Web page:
Amazing Place series: Residents of Charlotte, NC expect to live in “great places”

We’re bringing five U.S. cities together at the Amazing Place Ideas Forum, an innovative, experiential event that’s all about placemaking as the core of an economic development strategy. As we prepare for the forum later this month, learn about each of the participating cities in our #AmazingPlaceForum series. Find out what Charlotte, NC has been up to, and what they hope to gain from the Forum.

Economic development

Council Member Vi Lyles on expanding transportation options in Charlotte, NC

lynx-light-railA planned expansion of the Blue Line on Charlotte’s LYNX light rail system will connect the center city to the NoDA art district and University of North Carolina Charlotte Campus. Photo by Reconnecting America, via flickr.

Charlotte is the largest city in the state of North Carolina, with a metropolitan area population of 2.3 million as of 2013. Over the last half century Charlotte’s economy grew primarily around the financial sector, and as the home of Bank of America’s headquarters, the former headquarters of Wachovia, and a host of Fortune 500 companies the city was the  second largest banking hub in the country when the economic recession hit in 2008. In recent years leaders in Charlotte have worked to make the city’s economy more resilient by cultivating and expanding other industries, particularly energy, logistics, defense and healthcare.

In line with these efforts, there is a growing movement among many city leaders to provide a high quality of life in Charlotte’s unique and diverse neighborhoods, which radiate out from the historic center city, in order to attract and retain new businesses and residents and promote Charlotte as a great place to live, work and play. At-Large City Council Member Vi Lyles, a member of Smart Growth America’s Local Leaders Council, is working to provide these neighborhoods with a greater variety of transportation options to help foster a sense of community and connection to the city among residents. “We are focusing on making Charlotte a place where people want to be. To do that, we have to provide those people with choices,” says Council Member Lyles.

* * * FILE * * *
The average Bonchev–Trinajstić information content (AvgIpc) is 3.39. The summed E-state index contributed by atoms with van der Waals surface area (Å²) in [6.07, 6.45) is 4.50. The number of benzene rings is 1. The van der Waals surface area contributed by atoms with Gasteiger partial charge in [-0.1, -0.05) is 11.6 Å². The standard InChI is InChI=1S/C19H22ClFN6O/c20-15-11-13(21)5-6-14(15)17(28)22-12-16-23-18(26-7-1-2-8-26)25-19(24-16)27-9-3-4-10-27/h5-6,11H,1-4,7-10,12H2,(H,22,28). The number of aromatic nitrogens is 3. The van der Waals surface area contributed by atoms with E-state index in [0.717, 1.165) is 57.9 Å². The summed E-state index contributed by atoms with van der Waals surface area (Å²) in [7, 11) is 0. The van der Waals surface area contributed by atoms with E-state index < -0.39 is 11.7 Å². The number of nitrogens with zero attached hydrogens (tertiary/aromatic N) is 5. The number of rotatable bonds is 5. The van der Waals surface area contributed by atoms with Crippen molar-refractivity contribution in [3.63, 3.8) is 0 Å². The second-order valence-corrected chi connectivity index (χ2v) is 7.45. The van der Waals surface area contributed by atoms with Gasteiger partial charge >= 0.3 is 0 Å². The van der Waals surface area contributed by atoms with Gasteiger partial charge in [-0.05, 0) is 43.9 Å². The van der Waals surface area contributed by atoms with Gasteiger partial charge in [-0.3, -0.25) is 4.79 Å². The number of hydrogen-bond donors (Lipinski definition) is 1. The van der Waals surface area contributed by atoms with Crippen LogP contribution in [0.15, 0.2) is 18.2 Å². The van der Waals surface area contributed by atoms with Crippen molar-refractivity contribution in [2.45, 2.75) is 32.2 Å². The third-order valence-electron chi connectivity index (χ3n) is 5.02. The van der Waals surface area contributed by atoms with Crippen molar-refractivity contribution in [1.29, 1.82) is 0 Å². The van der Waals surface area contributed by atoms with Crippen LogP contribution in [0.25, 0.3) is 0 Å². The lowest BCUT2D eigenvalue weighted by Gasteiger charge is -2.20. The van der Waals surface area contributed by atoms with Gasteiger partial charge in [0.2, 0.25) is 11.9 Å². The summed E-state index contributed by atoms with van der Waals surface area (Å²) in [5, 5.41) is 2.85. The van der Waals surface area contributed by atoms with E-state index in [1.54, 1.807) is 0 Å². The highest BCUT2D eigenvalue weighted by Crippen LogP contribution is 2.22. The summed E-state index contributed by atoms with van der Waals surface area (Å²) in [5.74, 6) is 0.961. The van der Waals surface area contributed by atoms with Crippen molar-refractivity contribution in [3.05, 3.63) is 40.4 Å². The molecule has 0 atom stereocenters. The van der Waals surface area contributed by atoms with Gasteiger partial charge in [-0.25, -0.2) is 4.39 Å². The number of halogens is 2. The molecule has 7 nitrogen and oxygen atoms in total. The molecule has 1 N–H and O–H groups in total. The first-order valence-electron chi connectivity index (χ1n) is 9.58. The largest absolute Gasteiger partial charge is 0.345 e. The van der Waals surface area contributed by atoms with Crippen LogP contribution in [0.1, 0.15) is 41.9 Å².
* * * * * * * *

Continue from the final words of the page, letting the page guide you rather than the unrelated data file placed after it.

Local Leaders Council

Since the workshop: Charlotte, NC plans for economic and fiscal health with Smart Growth America workshop

The City of Charlotte, NC, is working to spur economic development and community reinvestment within five geographic areas with the help of a technical assistance workshop from Smart Growth America.

Property values have increased in many of Charlotte’s neighborhoods over the past decades. However, several areas in Charlotte have lagged behind.

This observation prompted the City to apply for technical assistance from Smart Growth America. In May, our staff visited the city to host a “Planning for Economic and Fiscal Health” workshop. At the workshop, Smart Growth America’s experts and City officials discussed strategies for attaining quality growth throughout Charlotte, and how better development strategies could contribute to the city’s economic competitiveness and stability.  Five areas in Charlotte were targeted for city investment including: Whitehall/Ayrsley, Prosperity Village, West Trade/Rozelles Ferry, Sunset/Beattie’s Ford, and Central/Eastland/Albemarle.  In their “next steps” memorandum after the workshop, Bill Fulton and Roger Millar of Smart Growth America recommended a number of possible high-impact public investments for each of the five target neighborhoods. Ultimately, the hope is that these types of investments will strengthen the five areas by making them more desirable for commercial and retail markets and middle-income housing.